Lastly, and perhaps most importantly, we, as individuals, must not use the limits of organizations as an excuse to not be creative. It is up to each of us to get inspired, make the time, equip ourselves with the means and provide an environment to allow our creativity to flourish. It’s crucial to our own well being and the well being of the building materials industry in the next decade. Creativity that leads to innovation will be what creates the new norm for our industry and maybe help us all stop talking about the “old days” before the recession.

Further Reading

Monitoring Your Competitors in the Building Products Industry – Great Quotes Series

24 Apr

Henry Ford in 1919. Linked from Wikipedia Commons

“The competitor to be feared is one who never bothers about you at all, but goes on making his own business better all the time.”

– Henry Ford

This is the first in an ongoing series of posts using great quotes and applying them to the building products industry. We hope you enjoy the series!

As marketers, no doubt you’ve talked with the CEO or other leader of your organization and been told, “Competitor X is doing Action Y; why aren’t we doing that yet?”

In recent years, those conversations many times are related to technology like mobile websites/apps or social media. All too often, companies in all segments of business fall into the “me too” trap of simply copying what their competitors are doing, rather than examining their business and developing product or service solutions that truly move the customer forward.

Developing those solutions is the theme for blogs, conferences and books all over the world because it’s such a critical need for all organizations, but it’s incredibly hard to do at the same time because there are so many factors involved. However, I don’t think any single factor is more important in the building products industry than engaging the people out in the field (field reps, territory sales reps, territory managers, etc).

Why?

  • They’re with your customers every day.
  • They’re frequently younger and closer to the technology that drives so much innovation today.
  • Because they’re out in the field and younger, they’re less likely to be bogged down by organizational structure and history, which can both be barriers to innovation.

So what’s the best way to engage them? Here’s five ways to start:

  1. Take the focus off sales (momentarily). While those field people are many times salespeople, they need to understand what a difference they can make for the organization, beyond just hitting their quotas.
  2. Shut Up and Listen. Building off #1 – by understanding & engaging with a customer’s business, they can understand what a customer means, not just hear what they say – your field people need to embrace that.
  3. Get them together. How often do your field teams have the chance to get together and figure out how to move the customer forward? You’ve probably got sales meetings, but do those meetings include time to brainstorm and discuss ways to improve the overall business?
  4. Empower them. As the CMO, people in the field may not be direct reports for you, and it’s easy for great ideas to get lost in the chain of command. Empower those people to contact you directly or develop a system to bring ideas to the forefront, such as a forum/message board on your company Intranet.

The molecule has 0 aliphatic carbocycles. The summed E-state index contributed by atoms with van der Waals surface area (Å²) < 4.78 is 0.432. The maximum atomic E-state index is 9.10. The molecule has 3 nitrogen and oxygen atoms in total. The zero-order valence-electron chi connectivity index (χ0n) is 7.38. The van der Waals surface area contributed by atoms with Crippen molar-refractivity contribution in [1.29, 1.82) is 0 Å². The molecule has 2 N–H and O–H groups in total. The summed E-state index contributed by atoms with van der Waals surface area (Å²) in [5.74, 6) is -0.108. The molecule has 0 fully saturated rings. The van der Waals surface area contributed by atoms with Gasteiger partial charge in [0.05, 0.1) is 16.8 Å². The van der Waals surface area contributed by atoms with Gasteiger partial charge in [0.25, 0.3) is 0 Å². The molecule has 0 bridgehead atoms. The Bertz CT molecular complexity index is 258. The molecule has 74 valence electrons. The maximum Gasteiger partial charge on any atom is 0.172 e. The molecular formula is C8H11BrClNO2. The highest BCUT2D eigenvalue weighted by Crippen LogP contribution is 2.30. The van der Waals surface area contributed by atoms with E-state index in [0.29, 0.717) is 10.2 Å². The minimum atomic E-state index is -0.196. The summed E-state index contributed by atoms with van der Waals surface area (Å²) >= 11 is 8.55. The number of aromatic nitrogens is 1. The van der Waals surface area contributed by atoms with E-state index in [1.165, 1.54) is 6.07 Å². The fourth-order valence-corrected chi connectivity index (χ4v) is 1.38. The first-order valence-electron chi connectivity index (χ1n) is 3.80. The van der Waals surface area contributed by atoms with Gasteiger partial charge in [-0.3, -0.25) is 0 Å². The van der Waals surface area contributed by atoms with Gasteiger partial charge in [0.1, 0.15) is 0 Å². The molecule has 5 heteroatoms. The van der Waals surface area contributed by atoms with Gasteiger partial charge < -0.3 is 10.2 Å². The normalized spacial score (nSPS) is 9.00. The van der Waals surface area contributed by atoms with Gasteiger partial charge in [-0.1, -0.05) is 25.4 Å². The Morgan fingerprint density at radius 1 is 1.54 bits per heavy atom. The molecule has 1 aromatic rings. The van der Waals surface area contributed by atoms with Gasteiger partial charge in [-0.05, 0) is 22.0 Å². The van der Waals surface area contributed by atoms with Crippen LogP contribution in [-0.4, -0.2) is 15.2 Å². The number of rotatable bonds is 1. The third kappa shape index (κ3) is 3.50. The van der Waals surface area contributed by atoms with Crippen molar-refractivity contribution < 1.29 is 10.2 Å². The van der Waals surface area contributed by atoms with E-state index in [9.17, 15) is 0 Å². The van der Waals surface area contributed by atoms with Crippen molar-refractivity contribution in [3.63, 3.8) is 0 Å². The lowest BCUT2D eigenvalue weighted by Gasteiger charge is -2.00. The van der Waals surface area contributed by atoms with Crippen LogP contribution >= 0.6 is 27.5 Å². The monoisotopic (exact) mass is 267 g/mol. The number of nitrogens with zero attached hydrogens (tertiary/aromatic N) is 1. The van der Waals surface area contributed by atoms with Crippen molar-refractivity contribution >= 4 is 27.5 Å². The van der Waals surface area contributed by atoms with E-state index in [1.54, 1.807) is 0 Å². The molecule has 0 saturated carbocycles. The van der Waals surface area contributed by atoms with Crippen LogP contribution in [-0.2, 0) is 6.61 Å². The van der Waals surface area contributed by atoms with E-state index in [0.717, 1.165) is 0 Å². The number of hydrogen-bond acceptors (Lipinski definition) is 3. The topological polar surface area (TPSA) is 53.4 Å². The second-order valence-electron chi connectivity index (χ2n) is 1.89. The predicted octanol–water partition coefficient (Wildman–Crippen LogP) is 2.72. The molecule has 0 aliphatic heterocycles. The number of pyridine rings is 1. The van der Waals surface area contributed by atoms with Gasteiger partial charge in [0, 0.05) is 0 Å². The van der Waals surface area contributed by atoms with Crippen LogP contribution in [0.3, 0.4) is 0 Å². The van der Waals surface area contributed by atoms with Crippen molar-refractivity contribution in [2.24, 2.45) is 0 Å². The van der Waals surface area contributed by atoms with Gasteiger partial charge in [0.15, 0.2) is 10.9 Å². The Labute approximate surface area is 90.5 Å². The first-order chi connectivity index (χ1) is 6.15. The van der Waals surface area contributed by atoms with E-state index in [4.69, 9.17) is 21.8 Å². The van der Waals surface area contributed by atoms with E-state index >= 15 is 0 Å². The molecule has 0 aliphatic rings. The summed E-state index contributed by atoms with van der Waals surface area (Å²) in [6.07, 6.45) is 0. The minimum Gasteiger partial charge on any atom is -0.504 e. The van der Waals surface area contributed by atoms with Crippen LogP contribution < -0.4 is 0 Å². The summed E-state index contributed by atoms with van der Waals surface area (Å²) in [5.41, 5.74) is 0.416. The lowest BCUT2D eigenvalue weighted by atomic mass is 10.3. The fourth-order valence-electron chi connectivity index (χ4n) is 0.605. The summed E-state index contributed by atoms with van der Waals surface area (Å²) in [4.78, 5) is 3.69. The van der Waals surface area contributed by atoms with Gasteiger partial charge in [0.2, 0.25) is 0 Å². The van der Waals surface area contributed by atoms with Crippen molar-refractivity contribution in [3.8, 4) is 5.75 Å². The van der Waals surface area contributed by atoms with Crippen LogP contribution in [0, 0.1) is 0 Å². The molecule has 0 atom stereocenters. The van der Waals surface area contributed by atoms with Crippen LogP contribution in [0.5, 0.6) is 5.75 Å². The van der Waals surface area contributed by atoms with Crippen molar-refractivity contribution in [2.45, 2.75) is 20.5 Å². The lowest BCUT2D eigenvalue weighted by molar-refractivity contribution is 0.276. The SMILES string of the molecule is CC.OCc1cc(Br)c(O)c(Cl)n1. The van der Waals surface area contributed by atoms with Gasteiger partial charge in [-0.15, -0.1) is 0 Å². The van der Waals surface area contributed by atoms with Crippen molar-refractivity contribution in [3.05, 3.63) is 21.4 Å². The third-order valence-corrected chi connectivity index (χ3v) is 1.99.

5. Reward them. It doesn’t have to just be cold hard cash, though that’s great too. People need to feel valued and appreciated, especially if their idea is the big one.

Further Reading:

Blog Recommendations for Building Product Marketers

24 Jan

Innovation Blogs Help Building Product CMOs Innovate.

As a marketer and someone that likes to follow innovation and new tech gadgets, I’m always on the lookout for the next big thing – or for those in the know. I came across this article, Top 40 Innovation Bloggers of 2011 and I had to share. Innovation exists all around us and although the building product industry has seen better days, companies are still innovating and making their products better, faster, stronger and especially now – more efficient.

Here are a few of my favorite innovation blogs from the full list and why I think you should follow them:

  1. Brainzooming, Mike Brown: Mike is a personal friend, full of information on how you can start ‘brainzooming,’ his term for the starting point for implementing strategic change in your business.
  2. The Heart of Innovation, Mitch Ditkoff: Mitch focuses on innovation and improving your business and your self. He speaks to our intuition and our crazy ideas and encourages us to think outside of the box. In today’s market – blogs like this inspire us to innovate when the odds are stacked against us.
  3. Innovator Mindset, Dennis Stauffer: Dennis focuses on the more practical side of innovation. Sometimes its hard to get out of an ‘operations’ mindset and rethink the possible, but Dennis provides real advice with blog posts like: “Creating an Innovation Mindset – It’s All About the Assumptions”. As the CMO you need to think innovative to deliver creative solutions that work for your team and your company.
  4. Innovanomics, Deborah Mills-Scofield: Deborah takes a real look at innovation with posts like, “Is Innovation Now Status Quo?” Her blog posts provide insight on the future of innovation.

As we move in our daily lives, innovation helps us push forward– improving and evolving. As the CMO of a building products company, innovation never dies; even when budgets are slashed and departments cut back, the expectation for the new and exciting remains. Luckily, we live in a world where inspiration is not only out our front door, but is also at our fingertips.

So next time you are stuck in a rut, browse one of these blogs and get the creative juices flowing! Or check out the nifty Unstuck app for Ipad, which offers “personalized digital tools and community to help you get from stuck to unstuck.”

Sources:

Additional Articles: